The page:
Wednesday, December 15, 2021

Interview with Author Daniel F. Cameron




1.      What motivated you to write your book, to force you from taking an idea or experience and turning it into a book? Having worked with CIA, I was motivated to write about both the fascinating and uninteresting aspects of life as a spy.  Very often people glamorize what can truly be long and tedious periods of inactivity, suddenly turned upside down by urgent events – the daring steal of vital documents, the inopportune appearance of someone wanting to unmask you, the fortuitous encounter with a random character who ultimately leads you to unexpected triumph.  I also felt that the story of Operation HABRINK, which involved obtaining vital Soviet anti-aircraft missile manuals, thus saving thousands of lives during the Vietnam War, had not been properly told.  Considered to be one of the Agency’s most daring and successful operations, HABRINK unfortunately became public knowledge, owing to the betrayal of David Barnett.  But to this day, the details of how success was achieved remained secret.  This was a chance to set the record straight.  It also was a way for me to pay tribute to my closest friend, Wim Vermuelen, a former member of the Dutch Resistance during World War II.  And finally, writing this memoir, allowed me to extoll the beauties of Southeast Asia, and of the landscape, culture, and peoples of Java.


2.      What is it about and who is it for? It’s about acquiring Soviet military secrets in the unlikely setting of tropical Indonesia.  It’s about deep friendship and trust, but also about betrayal and the murders that ensued.  The book is also an analysis of ongoing US foreign policy and a rumination on the wonders of a mystical world.  It’s meant to attract readers who would like to know more about the nitty-gritty of spying as well as those who like foreign travel and cultures. 


3.      What do you hope the reader will be left with after reading it? A better understanding of what intelligence is all about and how difficult, painstaking, and yet quixotic the road to successful spying can be. Also a glimpse into the personal and first-hand experiences of working and living in a beautiful but politically and socially tumultuous time and place.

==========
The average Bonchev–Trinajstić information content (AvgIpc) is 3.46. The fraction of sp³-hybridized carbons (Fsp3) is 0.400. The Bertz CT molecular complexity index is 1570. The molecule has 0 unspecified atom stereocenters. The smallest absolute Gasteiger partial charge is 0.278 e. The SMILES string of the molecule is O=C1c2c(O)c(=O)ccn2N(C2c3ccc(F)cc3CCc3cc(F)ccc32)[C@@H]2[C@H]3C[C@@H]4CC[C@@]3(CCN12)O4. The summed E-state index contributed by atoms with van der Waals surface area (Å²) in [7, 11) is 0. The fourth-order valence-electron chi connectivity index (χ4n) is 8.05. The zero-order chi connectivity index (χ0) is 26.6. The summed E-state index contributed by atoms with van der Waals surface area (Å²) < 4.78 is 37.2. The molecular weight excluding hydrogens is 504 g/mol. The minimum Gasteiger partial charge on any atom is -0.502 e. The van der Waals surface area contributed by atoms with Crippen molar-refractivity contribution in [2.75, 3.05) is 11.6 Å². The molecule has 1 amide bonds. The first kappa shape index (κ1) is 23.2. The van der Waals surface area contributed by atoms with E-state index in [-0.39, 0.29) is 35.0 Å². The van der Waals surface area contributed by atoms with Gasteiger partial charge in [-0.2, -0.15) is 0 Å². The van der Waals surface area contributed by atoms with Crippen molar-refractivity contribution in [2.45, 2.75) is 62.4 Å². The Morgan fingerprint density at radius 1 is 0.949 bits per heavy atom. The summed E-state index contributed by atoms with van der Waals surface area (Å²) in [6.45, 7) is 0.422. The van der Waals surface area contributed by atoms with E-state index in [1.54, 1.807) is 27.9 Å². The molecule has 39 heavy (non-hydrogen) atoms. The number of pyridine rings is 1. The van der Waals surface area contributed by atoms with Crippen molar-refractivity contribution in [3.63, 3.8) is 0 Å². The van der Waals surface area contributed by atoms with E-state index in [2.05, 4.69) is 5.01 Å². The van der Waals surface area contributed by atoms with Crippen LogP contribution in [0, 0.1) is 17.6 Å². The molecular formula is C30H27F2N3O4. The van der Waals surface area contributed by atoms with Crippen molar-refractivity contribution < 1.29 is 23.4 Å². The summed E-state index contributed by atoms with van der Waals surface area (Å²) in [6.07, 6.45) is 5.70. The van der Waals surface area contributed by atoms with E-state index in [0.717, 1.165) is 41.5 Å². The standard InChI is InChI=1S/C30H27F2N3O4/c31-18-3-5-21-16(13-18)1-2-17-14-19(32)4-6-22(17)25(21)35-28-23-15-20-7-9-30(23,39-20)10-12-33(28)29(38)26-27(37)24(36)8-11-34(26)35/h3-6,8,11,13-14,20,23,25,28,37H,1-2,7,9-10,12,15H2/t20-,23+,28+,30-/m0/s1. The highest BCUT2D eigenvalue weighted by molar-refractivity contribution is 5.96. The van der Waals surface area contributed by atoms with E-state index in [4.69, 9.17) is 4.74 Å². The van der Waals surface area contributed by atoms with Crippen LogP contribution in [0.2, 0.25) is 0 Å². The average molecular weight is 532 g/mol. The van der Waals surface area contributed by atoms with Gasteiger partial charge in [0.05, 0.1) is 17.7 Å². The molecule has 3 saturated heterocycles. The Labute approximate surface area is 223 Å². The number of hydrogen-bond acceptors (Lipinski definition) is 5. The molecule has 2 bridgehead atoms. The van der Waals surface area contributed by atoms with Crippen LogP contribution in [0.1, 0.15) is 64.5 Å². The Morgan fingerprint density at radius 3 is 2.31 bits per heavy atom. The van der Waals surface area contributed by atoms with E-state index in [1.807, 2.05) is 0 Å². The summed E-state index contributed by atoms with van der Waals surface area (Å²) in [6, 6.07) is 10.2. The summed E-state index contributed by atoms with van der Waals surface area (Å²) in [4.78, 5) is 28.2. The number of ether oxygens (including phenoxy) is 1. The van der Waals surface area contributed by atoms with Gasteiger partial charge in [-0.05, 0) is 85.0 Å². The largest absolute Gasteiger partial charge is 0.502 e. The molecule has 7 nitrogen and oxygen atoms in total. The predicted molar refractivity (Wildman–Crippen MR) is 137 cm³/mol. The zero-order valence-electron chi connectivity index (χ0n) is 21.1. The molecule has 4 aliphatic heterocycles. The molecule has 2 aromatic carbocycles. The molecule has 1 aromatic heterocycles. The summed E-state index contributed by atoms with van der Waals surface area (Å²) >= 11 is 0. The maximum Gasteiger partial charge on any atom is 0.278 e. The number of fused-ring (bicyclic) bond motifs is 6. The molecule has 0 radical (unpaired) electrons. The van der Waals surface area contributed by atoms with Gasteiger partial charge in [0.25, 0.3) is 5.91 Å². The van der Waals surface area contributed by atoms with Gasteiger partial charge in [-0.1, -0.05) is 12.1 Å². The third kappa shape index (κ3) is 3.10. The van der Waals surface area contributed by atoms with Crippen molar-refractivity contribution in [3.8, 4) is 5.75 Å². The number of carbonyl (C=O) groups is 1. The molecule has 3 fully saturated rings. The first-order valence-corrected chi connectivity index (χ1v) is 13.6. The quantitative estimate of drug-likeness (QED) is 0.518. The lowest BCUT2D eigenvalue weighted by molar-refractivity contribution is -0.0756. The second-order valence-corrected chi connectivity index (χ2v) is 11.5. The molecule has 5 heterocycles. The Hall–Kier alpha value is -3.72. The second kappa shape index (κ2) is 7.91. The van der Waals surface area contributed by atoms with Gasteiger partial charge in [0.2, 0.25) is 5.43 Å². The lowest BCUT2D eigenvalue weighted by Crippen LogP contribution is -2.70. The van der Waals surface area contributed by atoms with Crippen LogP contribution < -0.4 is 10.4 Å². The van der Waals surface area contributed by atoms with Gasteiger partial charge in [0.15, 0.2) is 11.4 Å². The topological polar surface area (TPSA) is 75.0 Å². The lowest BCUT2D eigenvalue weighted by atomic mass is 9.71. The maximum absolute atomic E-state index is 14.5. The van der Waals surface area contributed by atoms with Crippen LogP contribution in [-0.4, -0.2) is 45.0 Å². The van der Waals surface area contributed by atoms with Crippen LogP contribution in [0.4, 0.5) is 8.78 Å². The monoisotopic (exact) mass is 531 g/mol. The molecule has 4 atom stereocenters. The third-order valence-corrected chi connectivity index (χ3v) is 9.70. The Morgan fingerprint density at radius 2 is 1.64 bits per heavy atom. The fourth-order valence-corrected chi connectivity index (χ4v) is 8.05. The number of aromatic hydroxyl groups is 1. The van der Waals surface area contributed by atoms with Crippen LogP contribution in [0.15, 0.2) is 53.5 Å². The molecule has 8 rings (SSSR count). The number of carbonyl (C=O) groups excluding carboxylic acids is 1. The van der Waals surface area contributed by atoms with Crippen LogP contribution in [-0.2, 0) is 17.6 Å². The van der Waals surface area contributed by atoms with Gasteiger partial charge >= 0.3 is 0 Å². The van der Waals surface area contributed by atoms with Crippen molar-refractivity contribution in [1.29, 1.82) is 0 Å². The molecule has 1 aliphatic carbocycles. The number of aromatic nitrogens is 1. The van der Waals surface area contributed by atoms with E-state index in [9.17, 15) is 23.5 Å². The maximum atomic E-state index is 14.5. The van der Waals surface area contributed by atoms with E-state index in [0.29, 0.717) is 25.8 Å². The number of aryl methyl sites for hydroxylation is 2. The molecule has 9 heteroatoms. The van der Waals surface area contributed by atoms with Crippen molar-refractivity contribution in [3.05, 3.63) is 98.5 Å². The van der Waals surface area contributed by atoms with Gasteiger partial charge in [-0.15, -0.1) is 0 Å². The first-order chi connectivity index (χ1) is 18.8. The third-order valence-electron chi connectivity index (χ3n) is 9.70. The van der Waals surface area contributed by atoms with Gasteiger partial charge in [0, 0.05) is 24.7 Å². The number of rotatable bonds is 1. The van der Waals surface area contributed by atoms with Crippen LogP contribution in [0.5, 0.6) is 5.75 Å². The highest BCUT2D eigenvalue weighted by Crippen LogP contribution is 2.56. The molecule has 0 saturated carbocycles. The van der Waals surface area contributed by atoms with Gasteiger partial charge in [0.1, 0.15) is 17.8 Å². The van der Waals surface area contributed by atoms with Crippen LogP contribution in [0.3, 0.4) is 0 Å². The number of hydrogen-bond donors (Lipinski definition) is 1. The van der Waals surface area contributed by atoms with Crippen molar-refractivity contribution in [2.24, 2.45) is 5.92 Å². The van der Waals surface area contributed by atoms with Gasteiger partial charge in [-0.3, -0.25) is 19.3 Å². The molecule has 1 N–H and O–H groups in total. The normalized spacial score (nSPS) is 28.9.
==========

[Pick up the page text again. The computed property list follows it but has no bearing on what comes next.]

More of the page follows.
4.      What advice or wisdom do you have for fellow writers? Don’t give up.  Don’t let others try to impose their point of view on whatever it is you want to say.  Often well-meaning friends think your story is what they believe it is; it’s not.  It’s your story, and it’s tough but necessary to keep your point of view from being subverted.  Also, don’t feel a memoir has to be entirely written in prose. 


5.      What trends in the book world do you see – and where do you think the book publishing industry is headed? There are too many self-help books being written.  Too many vapid celebrity tales.  But at the same time, there is a whole new world opening up for eloquent political analysts and for ever more-gifted international novelists. 


6.      What challenges did you overcome to write this book? I nearly died from a fall and ensuing infections in 2016/20107, just at a point when I was ready to submit my manuscript to the Agency for review.  Subsequently, when I got better, I had to re-write large portions of the book, as the Agency had redacted nearly half of it.  So I had to figure out clever ways to circumvent the rules without revealing anything considered to be classified and, at the same time, without watering down some of the more colorful incidents and details. 


7.      If people can buy or read one book this week or month, why should it be yours? It tells the truth about a very difficult mission which resulted in saving American lives during the Vietnam War.  It also tells the tale of a poor kid who ends up working for CIA in exotic Southeast Asia.  And it offers a glimpse of Realpolitik in the 1960s, when the Soviets and Chinese were vying for power in that part of the world.  Lastly, I hope I am able to convey some of the wonders and joys of living among a great people.


About The Author: Daniel F. Cameron worked at CIA from 1960 for 22 years, retiring in 1982 as Chief of Operations, East Asia.  Born in 1931 and raised in a working class neighborhood of Brooklyn, New York, he developed an early love for classical music and a penchant for secrecy.  He received a bachelor’s degree in Government from Harvard College and a master’s from the Maxwell School of Citizenship and Public Affairs from Syracuse University.  Recruited by CIA, he spent the next decades exploring Indonesia, Malysia, Singapore, Japan, Hong Kong, Laos, Myanmar, as well as Australia and New Zealand. He makes his home in New York City. Link to purchase book:


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Brian Feinblum should be followed on Twitter @theprexpert. This is copyrighted by BookMarketingBuzzBlog ©2021. Born and raised in Brooklyn, he now resides in Westchester with his wife, two kids, and Ferris, a black lab rescue dog. His writings are often featured in The Writer and IBPA’s The Independent.  This was named one of the best book marketing blogs by BookBaby and recognized by Feedspot in 2018 as one of the top book marketing blogs. It was also named by as a "best resource.” He recently hosted a panel on book publicity for Book Expo America. For more information, please consult: 

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